made against these greedy sharks,
communities and states have voted
them out and made laws against
them. Now men will accept office
and swear to administer these laws,
when they must either go against
their own consciences in enforoing
the law or make of themselves vile
perjurers, condemned by God and
man, in refueing to enforce the law.
So too the law as to concealed
weapons. These false-swearers are
found all over the land; what shall
they say at God's judgment bar?
Evil-doers need to be dealt with
firmly. The city of Louisville, Ky.
was shocked, some years ago, by
the news that two faithful police
men had been oat to deith by a
reckless fellow, whom they had
gone to arrest, in answer to the
cries of a poor defiled woman whom
he was beating. He had been ar
rested many times before but always
went free, as he was a friend of the
chief of police, Now two officers
are slain and he hanged because the
chief officer did not deal firmly with
the evil-doer. It is often so in the
home, the school and the communi
ty. Deal mercifully with evil-do
ers. Justice and mercy are not op
posites, they are one. It is oruel
to all conoerned not to punish the
So often so-called mercy in the
administration of the law is like
Governor Bob Taylor's story-gov
ernor Taylor of Tennessee had a
reputation himself for pardons.
An old negro woman came to ask
for the pardon of her no-account
husband. The governor asked what
her husband had been sent to the
penitentiary for. She said "fur
stealin' meat." But if I turn him
'out, said the governor, he will do
something elsa. Yes, marse gover
nor, but we'se out of meat." That
seems to be the kind of idea of mer
oy toward evil-doers, which many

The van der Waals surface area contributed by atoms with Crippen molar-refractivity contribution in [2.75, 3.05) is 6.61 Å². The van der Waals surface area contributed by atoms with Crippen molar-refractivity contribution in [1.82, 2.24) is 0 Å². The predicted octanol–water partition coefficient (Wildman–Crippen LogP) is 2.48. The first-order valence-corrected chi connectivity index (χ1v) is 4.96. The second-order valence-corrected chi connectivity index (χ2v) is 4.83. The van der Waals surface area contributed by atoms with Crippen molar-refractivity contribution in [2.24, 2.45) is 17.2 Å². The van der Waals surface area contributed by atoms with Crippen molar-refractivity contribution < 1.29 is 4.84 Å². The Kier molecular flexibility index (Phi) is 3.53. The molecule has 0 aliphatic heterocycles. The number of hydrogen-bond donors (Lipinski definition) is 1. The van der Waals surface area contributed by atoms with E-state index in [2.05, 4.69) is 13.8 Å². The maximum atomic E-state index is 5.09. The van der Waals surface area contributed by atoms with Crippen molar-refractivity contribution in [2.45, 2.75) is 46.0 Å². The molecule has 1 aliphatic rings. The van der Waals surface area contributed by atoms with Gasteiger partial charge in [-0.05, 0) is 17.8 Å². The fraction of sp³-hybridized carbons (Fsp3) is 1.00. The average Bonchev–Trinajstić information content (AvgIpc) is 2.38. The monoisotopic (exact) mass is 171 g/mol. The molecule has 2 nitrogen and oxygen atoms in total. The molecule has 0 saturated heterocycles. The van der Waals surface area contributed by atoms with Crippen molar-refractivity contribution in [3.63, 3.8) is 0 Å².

people have and many of them
sworn officers of the law. Even
repentance carries with it punish
ment; how keen is the suffering of
true repentance, and there is no
pardon without repentance and
change of life. The effort at prison
reform and indeterminate sentence
is good, and carries with it the
idea of justice and therefore of mer
cy to all concerned.
vvil-doers must be dealt with by
God and man, faithfully, firmly,
mercifully. God pity the home,
the community, the town, the state,
shoes> any Jd:
>es for ladies
i. CaU in and
the nation, where this is not done.
Notice of Executrix
Sale of Land.
By virtue of the power conferred
upon me, in and by the Will of the
late Mrs. Carolina E. Williams, I
will sell at public out-cry, at Edge
field, S. C., on the 1st Monday in
November, 1912, during the legal
hours of sale, all of that tract of
land, containing 95 and 57-100
acres, being a portion of the home
place of the said Mrs. Caroline E.
Williams-deceased, and bounded
by part of said home place, by land
of Mrs. Susan D. Strom, Mrs. J.
C. Maysor and by land of Milton
and Harvard Walker.
This land is situate 'about six
miles from the Town of Edgefield,
and is well timbered and adapted
to all crops grown in this sec
Terms of Sale: One-half cash and
the balance on a credit of one year,
with interest from date of sale, the
credit portion to be secured by the
bond and mortgage of the purchas
er, said bond and mortgage to pro
vide for ten per cent, attorneys fees,
if collected through an Attorney.
Mrs. M. Victoria Hart,
We are still selling the celebrated
Studebaker wagon. The best yet,
Wilson & Cantelou.
I to fit every girl or boy
nd, any size, any pricea
, misses and men are
. see our line and prices
STRESS OR MISS